Affordable housing projects in extremely blighted areas would receive first priority for state assistance under a bill advanced from general file April 24.
As introduced by Omaha Sen. Justin Wayne, LB86 would increase the documentary stamp tax on the sale of real estate and direct some of the additional revenue to the state’s Affordable Housing Trust Fund, which is used to increase the supply and improve the quality of the state’s affordable housing stock.
A Revenue Committee amendment, adopted 35-0, would replace the bill. It would require the state Department of Economic Development, which administers the fund, to give first priority to projects located in an area that has been declared extremely blighted when selecting projects for assistance.
The amendment would require the governing body of a city that intends to build workforce housing in an extremely blighted area under the state’s Community Development Law—or intends to declare an area as extremely blighted for purposes of funding decisions under the Affordable Housing Trust Fund—first to adopt a resolution that the area is extremely blighted after a public hearing.
State law defines an extremely blighted area as a census tract with an average unemployment rate that is at least 200 percent of the average state unemployment rate and an average poverty rate of more than 20 percent according to the most recent federal decennial census.
Wayne introduced an amendment, adopted 37-0, that would include provisions of his LB88. The amendment would provide a $5,000 nonrefundable income tax credit to any individual who purchases a residence located in an extremely blighted area if it is his or her primary residence and was not purchased from a family member.
The credit would be subject to recapture by the state Department of Revenue if the individual claiming the credit sells the residence or stops using it as his or her primary residence within five years.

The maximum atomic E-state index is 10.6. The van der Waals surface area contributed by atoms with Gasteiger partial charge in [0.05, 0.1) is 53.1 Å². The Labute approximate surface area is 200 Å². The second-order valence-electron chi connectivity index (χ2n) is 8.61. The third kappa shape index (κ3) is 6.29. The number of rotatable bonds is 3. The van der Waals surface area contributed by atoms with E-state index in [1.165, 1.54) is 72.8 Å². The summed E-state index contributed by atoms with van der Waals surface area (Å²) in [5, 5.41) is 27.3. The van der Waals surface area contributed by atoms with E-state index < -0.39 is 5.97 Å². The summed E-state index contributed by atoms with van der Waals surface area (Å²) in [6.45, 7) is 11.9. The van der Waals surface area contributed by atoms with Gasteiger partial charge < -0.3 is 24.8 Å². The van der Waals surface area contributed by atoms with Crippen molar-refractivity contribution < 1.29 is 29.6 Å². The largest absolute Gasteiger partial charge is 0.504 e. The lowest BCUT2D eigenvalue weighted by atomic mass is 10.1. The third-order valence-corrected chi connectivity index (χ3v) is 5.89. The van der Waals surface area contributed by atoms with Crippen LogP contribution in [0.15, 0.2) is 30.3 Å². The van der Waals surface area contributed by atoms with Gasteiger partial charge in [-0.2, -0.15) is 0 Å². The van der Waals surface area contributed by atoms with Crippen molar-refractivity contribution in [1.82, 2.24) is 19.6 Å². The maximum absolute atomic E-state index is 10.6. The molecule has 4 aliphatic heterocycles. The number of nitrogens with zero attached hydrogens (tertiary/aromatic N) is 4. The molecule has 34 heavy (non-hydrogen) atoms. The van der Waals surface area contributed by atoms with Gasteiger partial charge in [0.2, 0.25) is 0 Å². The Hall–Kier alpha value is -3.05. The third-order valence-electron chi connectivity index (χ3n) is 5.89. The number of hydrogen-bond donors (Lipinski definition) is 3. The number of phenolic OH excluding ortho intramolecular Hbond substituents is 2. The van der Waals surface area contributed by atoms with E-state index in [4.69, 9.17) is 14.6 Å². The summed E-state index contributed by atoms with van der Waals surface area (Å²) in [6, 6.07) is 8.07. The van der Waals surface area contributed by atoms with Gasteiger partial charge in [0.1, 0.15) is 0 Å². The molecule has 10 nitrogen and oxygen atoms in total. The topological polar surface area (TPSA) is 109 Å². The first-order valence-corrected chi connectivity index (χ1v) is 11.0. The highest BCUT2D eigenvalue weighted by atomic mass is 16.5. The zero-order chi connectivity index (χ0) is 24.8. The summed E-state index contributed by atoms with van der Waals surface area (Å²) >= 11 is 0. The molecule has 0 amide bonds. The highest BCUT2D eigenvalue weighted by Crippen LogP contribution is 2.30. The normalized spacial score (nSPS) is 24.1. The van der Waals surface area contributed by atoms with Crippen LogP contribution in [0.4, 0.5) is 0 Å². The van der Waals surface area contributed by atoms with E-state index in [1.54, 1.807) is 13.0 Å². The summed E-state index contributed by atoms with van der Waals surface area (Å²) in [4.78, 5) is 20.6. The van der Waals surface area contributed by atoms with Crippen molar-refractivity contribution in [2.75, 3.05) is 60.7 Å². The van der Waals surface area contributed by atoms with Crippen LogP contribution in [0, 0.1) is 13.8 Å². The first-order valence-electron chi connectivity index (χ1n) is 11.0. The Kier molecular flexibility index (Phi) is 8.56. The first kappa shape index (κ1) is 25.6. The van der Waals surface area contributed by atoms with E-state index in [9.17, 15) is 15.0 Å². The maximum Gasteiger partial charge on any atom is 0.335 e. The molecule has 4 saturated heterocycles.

Wayne said he introduced the proposals to increase the number of affordable homes in north Omaha and to increase homeownership in historically impoverished areas of the city where minorities typically reside.
The amendment also would include provisions of LB694 and LB737, both introduced by Sen. Tony Vargas of Omaha.
Under the amendment, only for-profit entities would be required to provide matching funds to receive assistance from the Affordable Housing Trust Fund. Political subdivisions, local housing authorities and nonprofit organizations would not be required to provide matching funds.
“My hope is that by removing this initial match requirement preventing many entities [from] doing these projects and developments, that work will be done quicker and the needs of so many low-income Nebraskans will be met,” Vargas said.
The amendment also would require the state Department of Economic Development to include more information in its annual status report on the Affordable Housing Trust Fund. The report would be required to include the total amount of funds for which applications were received, the year-end fund balance and an explanation of why any remaining funds have not been committed.
Bellevue Sen. Sue Crawford supported the bill as amended. She said removing the matching requirement would make it easier for nonprofits to replace affordable housing units destroyed by recent flooding.
Senators voted 38-0 to advance the bill to select file.